Christine Whelan FEO, September 14, 2023, VOL. 5 ISSUE 1
On Sunday, September 10, the Fort Erie Conservation Club Inc. celebrated its 40th anniversary with a party. The word went out. All were welcome. With a BBQ and bar, activities, and dedication, the club reveled in its accomplishments over the years. They also paid tribute to one of their founders.
The club, located at 2555 Ott Road, Stevensville, in the Stevensville Conservation Area, was established in 1983 with the goal of saving and defending from waste, all of our natural resources – soil, minerals, waters, forests, and wildlife.
And they’ve come a long way.
A resident of Stevensville and president of the Fort Erie Conservation Club for 21 years, Connie Charron shared with me the Monday before the event, what was planned..
The first part of the day, taking place at 1:00 pm, she had scheduled a special dedication to the founder and developer of the Fort Erie Conservation Club, Elmer Miskolczi, who passed away Saturday, July 15, sadly just missing the 40th anniversary of the club. Connie also noted, “He almost made his 95th birthday.”
The president spoke fondly of her friend and colleague in conservation. “He was well-known everywhere.”
In his 94 years, Elmer contributed to his community in many different ways. His time, energy, and care spent with the Fort Erie Conservation Club, Friends of the Creek, People’s Memorial United Church, and many minor sports teams were often recognized with awards of appreciation.
“The dedication is going to be called Elmer’s Lane, as soon as you come into the gate,” Connie explained, “a sign will be unveiled.”
This was to be a surprise for everyone. She had planned it way ahead of time, not telling anyone at the club.
“I talked to the NPCA. That’s their lane.” The Niagara Peninsula Conservation Authority is in full support of the dedication, “because Elmer’s been forever.
“There is only one other original member around, Terry Teal. The rest have passed on. I came in later, in 1989, a few years after the building was built.”
Connie talked about all the photo albums she was putting together and planning to display for the celebration, using tri-boards, to show the history of the conservation club.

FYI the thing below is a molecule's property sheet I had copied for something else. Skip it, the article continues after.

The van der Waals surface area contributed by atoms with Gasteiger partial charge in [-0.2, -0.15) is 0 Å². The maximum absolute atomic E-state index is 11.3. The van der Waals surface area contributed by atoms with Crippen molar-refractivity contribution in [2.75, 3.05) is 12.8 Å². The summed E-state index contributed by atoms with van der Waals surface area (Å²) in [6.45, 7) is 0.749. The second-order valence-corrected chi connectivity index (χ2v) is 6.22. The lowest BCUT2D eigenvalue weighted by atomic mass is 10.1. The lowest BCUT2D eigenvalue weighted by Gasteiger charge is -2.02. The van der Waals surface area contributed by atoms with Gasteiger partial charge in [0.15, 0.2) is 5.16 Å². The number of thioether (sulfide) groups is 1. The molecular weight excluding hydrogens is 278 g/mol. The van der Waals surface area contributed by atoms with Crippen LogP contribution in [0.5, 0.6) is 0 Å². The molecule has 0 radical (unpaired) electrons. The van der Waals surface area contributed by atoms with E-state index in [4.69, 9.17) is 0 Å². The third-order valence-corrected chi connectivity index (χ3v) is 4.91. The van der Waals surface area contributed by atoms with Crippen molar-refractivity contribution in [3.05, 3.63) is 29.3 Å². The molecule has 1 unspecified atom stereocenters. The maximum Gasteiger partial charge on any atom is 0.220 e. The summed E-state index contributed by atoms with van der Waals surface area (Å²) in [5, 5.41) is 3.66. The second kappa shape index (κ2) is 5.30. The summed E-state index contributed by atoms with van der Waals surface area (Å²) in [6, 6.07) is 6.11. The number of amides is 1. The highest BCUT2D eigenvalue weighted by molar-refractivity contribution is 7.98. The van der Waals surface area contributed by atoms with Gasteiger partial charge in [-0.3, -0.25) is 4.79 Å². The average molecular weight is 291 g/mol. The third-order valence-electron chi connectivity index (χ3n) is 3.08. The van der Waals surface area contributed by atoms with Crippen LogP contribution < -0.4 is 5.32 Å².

Keychains had been made up and were being given out at the celebration. “Our name and logo is on the front. And on the back is the 40th Anniversary.” The first 200 people, Connie said, would get a keychain.
Fort Erie Conservation Club Fall Fair
Another event taking place on the grounds is on Saturday, September 30, from 10:00 a.m. to 4:00 p.m. The Fort Erie Conservation Club is once again hosting a Fall Fair. It’s free for the kids — animal balloons, birdhouse painting, face painting, pony rides, a fishing pond, bouncy house.
And fun for adults, too!
For more information, check out the club’s Facebook Page.
From The Beginning
When asked about the reason for starting the club, Connie said the group of members used to belong to the Sportsmen Club in Fort Erie. “They decided that they wanted to break off and form a conservation club, something beyond trap shooting or hunter’s club. From there, they went to the old Eagle’s building in Fort Erie and began to form the Conservation Club.
“In 1986, the Town of Fort Erie and the NPCA donated 4.8 acres to place our building on. And then in 1988, the building was completed.”
The Fort Erie Conservation Club
Connie commented that these days, as most organizations have scaled down over the years, so has the club. However, they still get involved in smaller projects. They still also let the Boy Scouts, Pathfinders, and Cadets use the facilities